BC’s weekend reads

  1. Turkey and the Case of the Magical Vanishing Coup
  2. Is the overthrow of a democratically elected government ever justified?
  3. John and Abigail Adams educated their son, John Quincy, to become the worthy successor of the Founding generation of the new regime
  4. An American economist’s observations from Europe
  5. The Influence of Culture on Science, and the Culture of Science
  6. Confessions of an Ex-Prosecutor

PS: Did anyone else notice that the Brexit vote was 51%-49%? I mean, there’s a lot to think about there, especially for libertarians who claim that democracy sucks but Brexit/Nexit/Grexit is totally and completely justified if the people demand it…

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2 thoughts on “BC’s weekend reads

  1. > Did anyone else notice that the Brexit vote was 51%-49%?

    Yes, close votes on big issues causes some conversation in my circles. Not quite the same, but I’m even thinking of pro-choice issues voted on by the Supreme Court of the United States, many of which have been 5-4. There are overtones of sadness in one of the opinions, I think Planned Parenthood v. Casey, in which the authors reflect on the fact that changing one member of the court may have dramatic consequences on the law, despite the fact that womens’ right to choose has been the law of the land for almost 50 years now.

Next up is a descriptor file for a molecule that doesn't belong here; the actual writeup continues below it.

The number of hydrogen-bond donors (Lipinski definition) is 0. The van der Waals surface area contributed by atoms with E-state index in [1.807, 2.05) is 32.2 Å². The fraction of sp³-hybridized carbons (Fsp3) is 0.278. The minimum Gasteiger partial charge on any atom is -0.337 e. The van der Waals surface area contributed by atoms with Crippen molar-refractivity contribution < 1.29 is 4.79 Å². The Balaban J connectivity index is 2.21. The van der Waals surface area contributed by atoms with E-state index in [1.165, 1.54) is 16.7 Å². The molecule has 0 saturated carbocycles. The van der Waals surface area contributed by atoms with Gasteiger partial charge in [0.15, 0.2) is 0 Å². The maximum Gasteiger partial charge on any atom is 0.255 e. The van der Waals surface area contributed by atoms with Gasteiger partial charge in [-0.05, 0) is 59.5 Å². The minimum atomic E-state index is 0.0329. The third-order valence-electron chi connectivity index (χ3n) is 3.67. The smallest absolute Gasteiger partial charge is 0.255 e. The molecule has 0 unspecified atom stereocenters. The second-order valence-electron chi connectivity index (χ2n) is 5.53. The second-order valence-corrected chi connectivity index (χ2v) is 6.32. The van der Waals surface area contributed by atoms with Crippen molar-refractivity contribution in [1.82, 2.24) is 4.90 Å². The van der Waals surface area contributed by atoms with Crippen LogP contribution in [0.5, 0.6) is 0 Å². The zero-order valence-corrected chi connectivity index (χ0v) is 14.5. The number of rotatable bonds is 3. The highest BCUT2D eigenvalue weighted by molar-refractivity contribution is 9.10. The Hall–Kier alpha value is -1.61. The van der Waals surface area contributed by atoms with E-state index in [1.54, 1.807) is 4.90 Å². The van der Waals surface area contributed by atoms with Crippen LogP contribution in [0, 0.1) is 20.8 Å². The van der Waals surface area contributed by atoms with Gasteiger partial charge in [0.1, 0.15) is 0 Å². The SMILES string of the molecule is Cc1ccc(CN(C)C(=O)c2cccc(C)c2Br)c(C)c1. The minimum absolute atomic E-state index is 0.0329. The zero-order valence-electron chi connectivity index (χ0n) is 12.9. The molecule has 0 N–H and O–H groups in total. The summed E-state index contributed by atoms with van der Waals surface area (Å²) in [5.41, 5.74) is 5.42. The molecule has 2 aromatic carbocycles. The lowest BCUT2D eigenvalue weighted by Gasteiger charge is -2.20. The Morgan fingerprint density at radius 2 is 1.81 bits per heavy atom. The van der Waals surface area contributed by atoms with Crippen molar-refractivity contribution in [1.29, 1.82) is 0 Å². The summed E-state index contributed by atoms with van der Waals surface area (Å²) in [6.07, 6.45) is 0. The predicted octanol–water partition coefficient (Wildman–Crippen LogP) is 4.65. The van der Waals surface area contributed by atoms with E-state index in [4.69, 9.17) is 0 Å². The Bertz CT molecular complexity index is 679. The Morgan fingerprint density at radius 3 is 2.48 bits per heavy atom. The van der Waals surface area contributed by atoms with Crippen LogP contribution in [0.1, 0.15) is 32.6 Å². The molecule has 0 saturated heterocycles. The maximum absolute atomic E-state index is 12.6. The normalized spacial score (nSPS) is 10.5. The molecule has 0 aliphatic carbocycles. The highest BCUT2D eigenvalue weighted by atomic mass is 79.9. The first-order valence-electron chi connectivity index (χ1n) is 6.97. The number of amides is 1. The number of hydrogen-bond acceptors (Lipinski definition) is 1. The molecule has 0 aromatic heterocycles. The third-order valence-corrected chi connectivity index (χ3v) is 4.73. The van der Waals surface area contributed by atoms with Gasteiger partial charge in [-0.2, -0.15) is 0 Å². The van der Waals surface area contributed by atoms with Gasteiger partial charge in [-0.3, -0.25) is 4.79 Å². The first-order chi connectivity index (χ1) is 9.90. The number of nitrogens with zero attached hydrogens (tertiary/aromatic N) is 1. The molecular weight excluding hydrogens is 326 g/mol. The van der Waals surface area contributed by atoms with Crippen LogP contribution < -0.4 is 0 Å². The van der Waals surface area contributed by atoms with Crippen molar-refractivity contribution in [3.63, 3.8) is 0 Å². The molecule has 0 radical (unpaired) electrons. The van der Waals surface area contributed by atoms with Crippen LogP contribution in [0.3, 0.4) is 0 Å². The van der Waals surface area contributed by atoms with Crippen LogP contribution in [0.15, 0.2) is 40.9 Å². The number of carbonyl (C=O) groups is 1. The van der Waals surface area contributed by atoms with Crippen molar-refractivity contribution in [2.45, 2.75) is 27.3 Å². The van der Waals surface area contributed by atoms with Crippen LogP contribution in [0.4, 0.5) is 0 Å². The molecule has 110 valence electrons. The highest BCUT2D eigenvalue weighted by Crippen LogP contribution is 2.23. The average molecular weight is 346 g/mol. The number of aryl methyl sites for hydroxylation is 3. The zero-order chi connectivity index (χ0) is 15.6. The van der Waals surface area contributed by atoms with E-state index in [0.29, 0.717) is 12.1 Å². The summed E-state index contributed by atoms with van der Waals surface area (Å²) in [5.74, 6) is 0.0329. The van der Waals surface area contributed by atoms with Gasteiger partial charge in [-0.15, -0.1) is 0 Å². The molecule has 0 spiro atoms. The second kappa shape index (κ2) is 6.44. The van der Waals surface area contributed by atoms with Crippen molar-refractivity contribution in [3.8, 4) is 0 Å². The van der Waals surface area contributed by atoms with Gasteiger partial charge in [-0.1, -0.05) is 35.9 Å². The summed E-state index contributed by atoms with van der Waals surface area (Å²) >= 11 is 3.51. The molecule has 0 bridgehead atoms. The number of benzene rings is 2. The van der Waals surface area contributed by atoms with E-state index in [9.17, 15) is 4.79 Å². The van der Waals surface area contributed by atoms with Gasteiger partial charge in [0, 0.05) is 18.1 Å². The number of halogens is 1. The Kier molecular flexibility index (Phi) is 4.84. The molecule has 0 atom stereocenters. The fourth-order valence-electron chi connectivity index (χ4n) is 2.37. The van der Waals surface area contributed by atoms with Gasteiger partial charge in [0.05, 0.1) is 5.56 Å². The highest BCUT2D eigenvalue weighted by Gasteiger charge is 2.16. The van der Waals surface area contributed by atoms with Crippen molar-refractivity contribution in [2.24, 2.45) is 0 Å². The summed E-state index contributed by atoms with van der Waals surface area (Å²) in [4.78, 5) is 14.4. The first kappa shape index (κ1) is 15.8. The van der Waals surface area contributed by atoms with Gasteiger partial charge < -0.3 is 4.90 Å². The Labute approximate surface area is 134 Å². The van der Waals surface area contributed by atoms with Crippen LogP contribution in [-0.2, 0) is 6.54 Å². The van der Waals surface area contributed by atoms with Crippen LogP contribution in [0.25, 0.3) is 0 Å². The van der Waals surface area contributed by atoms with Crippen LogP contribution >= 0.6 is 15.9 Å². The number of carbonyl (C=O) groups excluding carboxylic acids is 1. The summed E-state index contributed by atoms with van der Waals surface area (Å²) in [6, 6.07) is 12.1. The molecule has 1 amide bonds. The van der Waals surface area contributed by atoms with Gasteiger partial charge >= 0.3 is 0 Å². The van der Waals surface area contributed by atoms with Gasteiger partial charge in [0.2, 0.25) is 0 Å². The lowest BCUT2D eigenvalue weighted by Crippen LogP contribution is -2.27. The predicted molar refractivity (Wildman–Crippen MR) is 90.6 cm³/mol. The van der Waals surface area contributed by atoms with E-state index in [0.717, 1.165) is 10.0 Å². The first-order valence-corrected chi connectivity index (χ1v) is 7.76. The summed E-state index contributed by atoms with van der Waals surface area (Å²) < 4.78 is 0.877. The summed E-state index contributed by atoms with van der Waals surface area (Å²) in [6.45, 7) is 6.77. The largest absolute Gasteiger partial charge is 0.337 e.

But back to your point, the same close electoral outcome defines many elections all over the world, to the point that many legislative chambers give some kind of “majority bonus” to the winning faction, just to allow the winners to be able to govern with some leeway. I’ve never seen the sense in this, since the notion basically erodes some votes and favors the others, and seems to generally insult the democratic principle of modern states.

    And more to your point, the recent Scottish exit vote was also in the stay side by a slim margin, and would have been a huge imposition on that portion of the electorate if the “leaves” had won by a slim margin. One wonders if it wouldn’t make sense to require super-majorities for these dramatic, nation-shaping events.

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